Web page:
Arkansas House Panel Advances Voter ID Bill
A House panel on Wednesday advanced legislation requiring Arkansas voters to show photo identification before they can cast a ballot over objections that the measure would be burdensome to voters and the state.
By a 13-6 vote, the House State Agencies and Governmental Affairs Committee approved the voter ID bill proposed by Sen. Bryan King, R-Green Forest. The panel last week delayed a vote on the measure so that a fiscal impact study could be performed.
The Bureau of Legislative Research said in its analysis released Wednesday that the bill could cost the state $300,000 in equipment and training needed to provide photo IDs to voters who don't have them. The fiscal study said that any incremental costs for the secretary of state's office to conduct outreach and voter education "are expected to be zero."
Some lawmakers on the panel said they were concerned that the bill would not provide funding for the state to educate voters about the changes.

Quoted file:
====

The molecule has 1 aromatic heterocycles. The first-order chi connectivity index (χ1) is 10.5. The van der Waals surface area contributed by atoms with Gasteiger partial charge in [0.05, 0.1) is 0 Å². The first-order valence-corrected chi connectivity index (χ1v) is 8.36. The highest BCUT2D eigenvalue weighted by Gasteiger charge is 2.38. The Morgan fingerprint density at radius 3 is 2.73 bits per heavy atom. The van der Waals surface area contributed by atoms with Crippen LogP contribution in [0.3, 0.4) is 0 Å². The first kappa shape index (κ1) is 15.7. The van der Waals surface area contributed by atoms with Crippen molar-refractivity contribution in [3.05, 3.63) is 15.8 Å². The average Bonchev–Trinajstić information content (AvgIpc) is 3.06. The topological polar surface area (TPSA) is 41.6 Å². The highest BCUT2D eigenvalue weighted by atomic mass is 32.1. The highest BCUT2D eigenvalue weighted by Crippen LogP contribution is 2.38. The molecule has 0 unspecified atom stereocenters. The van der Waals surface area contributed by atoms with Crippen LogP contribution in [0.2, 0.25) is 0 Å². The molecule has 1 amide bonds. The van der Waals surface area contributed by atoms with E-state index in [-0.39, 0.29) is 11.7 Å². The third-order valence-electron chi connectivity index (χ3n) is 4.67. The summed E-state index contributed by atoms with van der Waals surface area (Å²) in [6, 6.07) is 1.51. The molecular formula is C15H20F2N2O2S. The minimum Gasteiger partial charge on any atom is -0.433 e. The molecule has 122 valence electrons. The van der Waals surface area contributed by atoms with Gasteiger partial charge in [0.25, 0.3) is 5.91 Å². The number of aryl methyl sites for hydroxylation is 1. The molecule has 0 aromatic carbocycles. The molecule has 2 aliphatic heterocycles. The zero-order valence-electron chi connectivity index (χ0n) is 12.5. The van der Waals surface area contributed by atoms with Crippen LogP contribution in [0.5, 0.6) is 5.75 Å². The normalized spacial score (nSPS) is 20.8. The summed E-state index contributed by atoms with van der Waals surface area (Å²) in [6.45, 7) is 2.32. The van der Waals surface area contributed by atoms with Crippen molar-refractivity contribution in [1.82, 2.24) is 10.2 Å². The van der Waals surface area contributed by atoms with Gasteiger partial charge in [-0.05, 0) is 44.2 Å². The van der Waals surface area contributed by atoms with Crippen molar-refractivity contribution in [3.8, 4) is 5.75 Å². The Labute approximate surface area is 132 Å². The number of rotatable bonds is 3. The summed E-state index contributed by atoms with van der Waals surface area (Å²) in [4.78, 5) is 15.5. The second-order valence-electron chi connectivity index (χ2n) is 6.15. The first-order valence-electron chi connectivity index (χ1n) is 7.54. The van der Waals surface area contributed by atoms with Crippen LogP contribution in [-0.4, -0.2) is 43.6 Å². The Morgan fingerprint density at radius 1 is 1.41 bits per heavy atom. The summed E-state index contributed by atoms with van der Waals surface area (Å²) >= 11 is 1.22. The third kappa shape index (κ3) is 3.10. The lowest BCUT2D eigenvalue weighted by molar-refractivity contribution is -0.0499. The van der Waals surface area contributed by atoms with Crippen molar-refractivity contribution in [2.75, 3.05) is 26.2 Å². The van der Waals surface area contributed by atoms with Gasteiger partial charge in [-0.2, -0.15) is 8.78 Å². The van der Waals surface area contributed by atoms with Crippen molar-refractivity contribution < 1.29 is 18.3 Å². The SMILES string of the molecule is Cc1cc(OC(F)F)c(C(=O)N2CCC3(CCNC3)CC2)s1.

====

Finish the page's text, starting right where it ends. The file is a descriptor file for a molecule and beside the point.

"It's going to be very difficult to educate the public about this," said Rep. Butch Wilkins, D-Bono. "I'm a little unclear how we're going to get by that obstacle."
Martha Adcock, general counsel for the secretary of state's office, said that education efforts would be easier because voters are already asked for identification and most people carry their ID with them.
Arkansas currently requires poll workers to ask for identification, but people don't have to show one to vote. Previous attempts to pass a voter ID law in Arkansas have failed.
King said it was premature for lawmakers to question voter outreach efforts before the policy is passed. He also said such efforts could easily be included in the state's existing voter education efforts.
"From my discussions with the secretary of state, I think it can be covered in their normal process," he said.
The American Civil Liberties Union of Arkansas said the voter ID requirement would violate the state and U.S. constitution and pledged to file a lawsuit to block it if it becomes law.
"We're not weighing our options," said Holly Dickson, the group's legal director. "We're trying to prevent voters from being disenfranchised in our state, and if we can't prevent it at the capital we'll seek to prevent it at the courthouse."
The measure now heads to the full House. Speaker Davy Carter said he supports the bill and expects it to pass the chamber.